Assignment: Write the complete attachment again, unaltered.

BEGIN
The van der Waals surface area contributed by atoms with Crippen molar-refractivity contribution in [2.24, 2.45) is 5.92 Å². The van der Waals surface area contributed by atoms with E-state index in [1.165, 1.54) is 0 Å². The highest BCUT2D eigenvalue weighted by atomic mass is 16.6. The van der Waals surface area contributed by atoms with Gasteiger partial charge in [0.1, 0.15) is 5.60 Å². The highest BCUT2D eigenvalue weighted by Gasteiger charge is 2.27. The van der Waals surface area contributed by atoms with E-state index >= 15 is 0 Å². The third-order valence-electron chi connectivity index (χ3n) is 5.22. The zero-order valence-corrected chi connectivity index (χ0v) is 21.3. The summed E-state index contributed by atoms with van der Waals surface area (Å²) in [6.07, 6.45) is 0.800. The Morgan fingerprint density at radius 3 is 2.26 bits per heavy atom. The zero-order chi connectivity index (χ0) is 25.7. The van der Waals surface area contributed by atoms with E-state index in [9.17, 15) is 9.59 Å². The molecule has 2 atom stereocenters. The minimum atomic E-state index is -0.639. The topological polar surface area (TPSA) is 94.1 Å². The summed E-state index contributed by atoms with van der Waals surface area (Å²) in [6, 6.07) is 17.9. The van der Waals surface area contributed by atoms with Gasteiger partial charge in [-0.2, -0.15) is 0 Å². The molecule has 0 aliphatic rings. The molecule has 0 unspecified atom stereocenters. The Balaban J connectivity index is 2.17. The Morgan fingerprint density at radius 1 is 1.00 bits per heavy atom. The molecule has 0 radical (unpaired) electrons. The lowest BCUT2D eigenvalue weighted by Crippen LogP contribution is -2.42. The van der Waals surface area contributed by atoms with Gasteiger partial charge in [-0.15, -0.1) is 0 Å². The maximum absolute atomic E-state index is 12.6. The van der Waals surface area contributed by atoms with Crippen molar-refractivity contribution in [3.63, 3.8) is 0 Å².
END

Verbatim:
The van der Waals surface area contributed by atoms with Crippen molar-refractivity contribution in [2.24, 2.45) is 5.92 Å². The van der Waals surface area contributed by atoms with E-state index in [1.165, 1.54) is 0 Å². The highest BCUT2D eigenvalue weighted by atomic mass is 16.6. The van der Waals surface area contributed by atoms with Gasteiger partial charge in [0.1, 0.15) is 5.60 Å². The highest BCUT2D eigenvalue weighted by Gasteiger charge is 2.27. The van der Waals surface area contributed by atoms with E-state index >= 15 is 0 Å². The third-order valence-electron chi connectivity index (χ3n) is 5.22. The zero-order valence-corrected chi connectivity index (χ0v) is 21.3. The summed E-state index contributed by atoms with van der Waals surface area (Å²) in [6.07, 6.45) is 0.800. The Morgan fingerprint density at radius 3 is 2.26 bits per heavy atom. The zero-order chi connectivity index (χ0) is 25.7. The van der Waals surface area contributed by atoms with E-state index in [9.17, 15) is 9.59 Å². The molecule has 2 atom stereocenters. The minimum atomic E-state index is -0.639. The topological polar surface area (TPSA) is 94.1 Å². The summed E-state index contributed by atoms with van der Waals surface area (Å²) in [6, 6.07) is 17.9. The van der Waals surface area contributed by atoms with Gasteiger partial charge in [-0.2, -0.15) is 0 Å². The molecule has 0 aliphatic rings. The molecule has 0 unspecified atom stereocenters. The Balaban J connectivity index is 2.17. The Morgan fingerprint density at radius 1 is 1.00 bits per heavy atom. The molecule has 0 radical (unpaired) electrons. The lowest BCUT2D eigenvalue weighted by Crippen LogP contribution is -2.42. The van der Waals surface area contributed by atoms with Gasteiger partial charge in [-0.15, -0.1) is 0 Å². The maximum absolute atomic E-state index is 12.6. The van der Waals surface area contributed by atoms with Crippen molar-refractivity contribution in [3.63, 3.8) is 0 Å².